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Bureau of Mines / Minerals yearbook: Area reports: domestic 1978-79
Year 1978-79, Volume 2 (1978-1979)

Harrison, Donald K.
West Virginia,   pp. 563-570 PDF (733.8 KB)

Page 563

  563The Mineral Industry of 
West Virginia 
This chapter has been prepared under a Memorandum of Understanding between
Bureau of Mines, U.S. Department of the Interior, and the West Virginia Geological
Economic Survey, for collecting information on all nonfuel minerals. 
By Donald K. Harrison1 
 The value of West Virginia's nonfuel mineral production in 1978 and 1979
was $103.5 million and $118.6 million, respectively. Both quantity and value
of mineral output increased in each consecutive year since 1977. In 1979,
crushed stone accounted for 32% of the total nonfuel mineral value in the
State. The combined value of cement, fire clay, lime, and salt production
in 1979 added another 36% to the total. 
 Salt production continued to be utilized primarily by chemical companies
for the manufacture of chlorine and caustic soda. The chemical industry in
West Virginia contributes the largest share of value added to the State's
gross manufacturing product. 
 West Virginia is one of the leading manufacturers of glassware because of
the abundance and quality of industrial sand in the State. In 1979, there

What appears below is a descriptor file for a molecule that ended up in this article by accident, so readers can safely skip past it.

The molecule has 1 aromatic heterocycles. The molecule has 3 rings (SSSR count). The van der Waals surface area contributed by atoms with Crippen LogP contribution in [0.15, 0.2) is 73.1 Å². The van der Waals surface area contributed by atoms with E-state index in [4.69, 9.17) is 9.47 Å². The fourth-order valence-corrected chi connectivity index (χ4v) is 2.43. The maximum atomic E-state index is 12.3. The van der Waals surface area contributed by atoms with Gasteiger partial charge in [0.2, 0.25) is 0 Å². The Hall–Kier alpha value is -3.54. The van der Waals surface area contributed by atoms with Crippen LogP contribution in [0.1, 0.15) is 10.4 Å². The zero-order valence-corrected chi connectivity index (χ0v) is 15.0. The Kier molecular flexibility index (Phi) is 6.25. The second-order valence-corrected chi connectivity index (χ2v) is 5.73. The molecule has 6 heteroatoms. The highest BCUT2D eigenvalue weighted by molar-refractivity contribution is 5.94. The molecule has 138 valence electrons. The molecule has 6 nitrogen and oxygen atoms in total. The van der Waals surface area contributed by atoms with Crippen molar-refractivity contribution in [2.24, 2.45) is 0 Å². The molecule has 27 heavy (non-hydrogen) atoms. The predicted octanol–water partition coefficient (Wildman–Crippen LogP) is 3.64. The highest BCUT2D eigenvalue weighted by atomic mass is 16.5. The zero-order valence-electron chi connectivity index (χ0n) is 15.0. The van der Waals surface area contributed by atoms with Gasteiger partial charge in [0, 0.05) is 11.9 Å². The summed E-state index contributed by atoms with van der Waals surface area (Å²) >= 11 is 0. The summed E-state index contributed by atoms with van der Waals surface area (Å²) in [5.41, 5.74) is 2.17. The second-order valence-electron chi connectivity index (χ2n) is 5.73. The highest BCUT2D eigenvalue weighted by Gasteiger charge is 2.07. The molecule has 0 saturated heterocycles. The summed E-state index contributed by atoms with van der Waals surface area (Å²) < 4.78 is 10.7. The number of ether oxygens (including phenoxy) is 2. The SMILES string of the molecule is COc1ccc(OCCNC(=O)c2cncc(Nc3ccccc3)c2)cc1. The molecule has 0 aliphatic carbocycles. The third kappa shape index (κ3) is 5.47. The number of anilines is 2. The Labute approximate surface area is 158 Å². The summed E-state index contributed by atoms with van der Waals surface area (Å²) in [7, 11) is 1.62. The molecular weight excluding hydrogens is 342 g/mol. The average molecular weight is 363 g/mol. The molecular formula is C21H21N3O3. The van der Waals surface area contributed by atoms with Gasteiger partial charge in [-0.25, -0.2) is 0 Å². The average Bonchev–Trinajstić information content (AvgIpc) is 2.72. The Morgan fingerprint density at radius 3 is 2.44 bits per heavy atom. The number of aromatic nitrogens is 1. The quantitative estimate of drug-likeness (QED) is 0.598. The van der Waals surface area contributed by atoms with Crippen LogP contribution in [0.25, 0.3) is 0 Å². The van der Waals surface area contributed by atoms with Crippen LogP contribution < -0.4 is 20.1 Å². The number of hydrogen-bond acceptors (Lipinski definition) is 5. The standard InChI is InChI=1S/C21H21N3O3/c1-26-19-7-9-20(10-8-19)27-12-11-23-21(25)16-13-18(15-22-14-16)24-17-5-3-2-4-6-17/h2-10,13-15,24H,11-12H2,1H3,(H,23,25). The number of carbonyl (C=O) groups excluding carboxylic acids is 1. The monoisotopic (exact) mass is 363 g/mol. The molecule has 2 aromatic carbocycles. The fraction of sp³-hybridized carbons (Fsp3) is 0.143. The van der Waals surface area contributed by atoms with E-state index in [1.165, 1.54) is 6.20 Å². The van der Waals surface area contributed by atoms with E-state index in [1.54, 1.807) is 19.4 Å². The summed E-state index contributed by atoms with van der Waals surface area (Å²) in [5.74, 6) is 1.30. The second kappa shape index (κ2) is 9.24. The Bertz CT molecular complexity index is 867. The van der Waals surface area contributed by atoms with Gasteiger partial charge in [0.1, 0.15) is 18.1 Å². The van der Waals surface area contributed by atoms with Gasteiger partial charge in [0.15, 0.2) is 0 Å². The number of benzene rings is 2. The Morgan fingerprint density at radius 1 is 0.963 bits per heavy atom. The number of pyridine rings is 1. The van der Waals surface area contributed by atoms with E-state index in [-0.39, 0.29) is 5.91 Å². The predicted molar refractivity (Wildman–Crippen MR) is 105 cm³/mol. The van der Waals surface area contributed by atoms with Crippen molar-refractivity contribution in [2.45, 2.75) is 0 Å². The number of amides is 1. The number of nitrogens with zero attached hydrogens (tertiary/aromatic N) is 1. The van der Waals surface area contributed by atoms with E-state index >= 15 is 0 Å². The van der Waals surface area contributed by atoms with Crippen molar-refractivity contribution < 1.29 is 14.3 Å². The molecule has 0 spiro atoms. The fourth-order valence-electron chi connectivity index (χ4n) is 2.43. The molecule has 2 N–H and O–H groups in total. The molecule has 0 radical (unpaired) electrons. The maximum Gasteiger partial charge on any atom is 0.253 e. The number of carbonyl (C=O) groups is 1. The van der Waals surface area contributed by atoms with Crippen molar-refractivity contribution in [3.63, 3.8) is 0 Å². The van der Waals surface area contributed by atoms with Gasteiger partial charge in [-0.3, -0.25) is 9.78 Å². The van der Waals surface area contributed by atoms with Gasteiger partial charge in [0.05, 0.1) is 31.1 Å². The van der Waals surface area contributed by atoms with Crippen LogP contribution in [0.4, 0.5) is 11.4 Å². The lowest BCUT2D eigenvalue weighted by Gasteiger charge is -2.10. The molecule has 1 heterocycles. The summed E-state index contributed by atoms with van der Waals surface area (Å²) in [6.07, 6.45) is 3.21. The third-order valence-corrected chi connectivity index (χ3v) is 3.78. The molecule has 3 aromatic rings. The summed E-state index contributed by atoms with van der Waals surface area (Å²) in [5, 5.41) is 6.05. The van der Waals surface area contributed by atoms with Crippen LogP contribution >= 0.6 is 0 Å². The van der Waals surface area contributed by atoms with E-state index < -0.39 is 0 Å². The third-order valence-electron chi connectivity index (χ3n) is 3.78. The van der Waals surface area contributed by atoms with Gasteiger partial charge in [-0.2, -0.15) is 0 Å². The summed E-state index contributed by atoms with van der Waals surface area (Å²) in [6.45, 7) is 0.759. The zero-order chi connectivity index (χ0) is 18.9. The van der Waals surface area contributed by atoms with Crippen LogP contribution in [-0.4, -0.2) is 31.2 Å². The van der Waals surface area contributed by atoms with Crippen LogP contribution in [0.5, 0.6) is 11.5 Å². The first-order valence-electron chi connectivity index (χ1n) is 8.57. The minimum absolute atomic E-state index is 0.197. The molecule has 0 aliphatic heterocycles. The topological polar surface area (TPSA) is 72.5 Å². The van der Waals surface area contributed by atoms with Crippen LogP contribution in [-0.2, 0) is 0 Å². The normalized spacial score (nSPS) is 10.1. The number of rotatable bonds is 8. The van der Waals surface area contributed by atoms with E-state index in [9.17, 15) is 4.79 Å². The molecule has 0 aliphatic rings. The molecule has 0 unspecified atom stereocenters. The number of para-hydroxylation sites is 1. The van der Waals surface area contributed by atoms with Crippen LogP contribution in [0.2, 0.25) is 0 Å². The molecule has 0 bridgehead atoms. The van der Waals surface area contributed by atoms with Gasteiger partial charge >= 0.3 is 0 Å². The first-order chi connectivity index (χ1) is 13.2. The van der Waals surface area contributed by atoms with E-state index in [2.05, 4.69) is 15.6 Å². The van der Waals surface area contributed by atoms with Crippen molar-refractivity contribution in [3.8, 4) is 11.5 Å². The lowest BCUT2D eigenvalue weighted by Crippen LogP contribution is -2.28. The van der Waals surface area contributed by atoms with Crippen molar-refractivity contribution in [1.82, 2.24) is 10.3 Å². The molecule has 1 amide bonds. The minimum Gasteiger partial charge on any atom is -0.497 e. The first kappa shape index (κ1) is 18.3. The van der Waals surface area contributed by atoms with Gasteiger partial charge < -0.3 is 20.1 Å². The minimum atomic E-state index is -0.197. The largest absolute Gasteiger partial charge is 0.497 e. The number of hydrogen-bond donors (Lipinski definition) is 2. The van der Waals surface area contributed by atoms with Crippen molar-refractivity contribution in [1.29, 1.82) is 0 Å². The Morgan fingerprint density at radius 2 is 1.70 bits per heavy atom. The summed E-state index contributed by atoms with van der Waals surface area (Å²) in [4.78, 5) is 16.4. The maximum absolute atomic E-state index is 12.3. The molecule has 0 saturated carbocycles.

were 29 companies involved in glassmaking employing 64,000 workers earning
$70 million. 
 Trends and Developments.—In 1979 West Virginia reached an agreement
with the Environmental Protection Agency to coordinate environmental activities.
The agreement is a new approach designed to address, coordinate, and resolve
environmental problems in the State. Major areas of focus include acid mine
drainage, hazardous waste handling and disposal, and solid waste management.
 Despite an increase in the production of crushed stone in the State, local
shortages occurred. The State Department of Highways' road stabilization
program, aimed at improving the State's road system, raised the demand for
aggregate above normal levels. The shortage forced many road contractors
to obtain stone from as far away as Indiana and Kentucky. In 1977, the highway
agency earmarked $2 million for the program but expanded the figure in 1978
to nearly $15 million. 
 Investments in new and expanded processing and manufacturing plants directly
dependent on mineral raw materials fell to $30 million in 1978 from $40.5
miffion in 
1977. Investments in 1979 made a marked recovery, amounting to $42 million.
As a result, more than 1,300 jobs were created by the new and additional
processing facilities. 
 Legislation and Government Programs~—.In late 1978, the Secretary
of the Interior designated West Virginia University at Morgantown as a State
Mining and Mineral Resources and Research Institute West Virginia University
is one of 31 schools and universities in the United States chosen to establish
training programs in mining and minerals extraction pursuant to Title ifi
of Public Law 95-87. Annual allotments were provided to the university through
fiscal 1984. The institute initially received a basic grant of $110,000 

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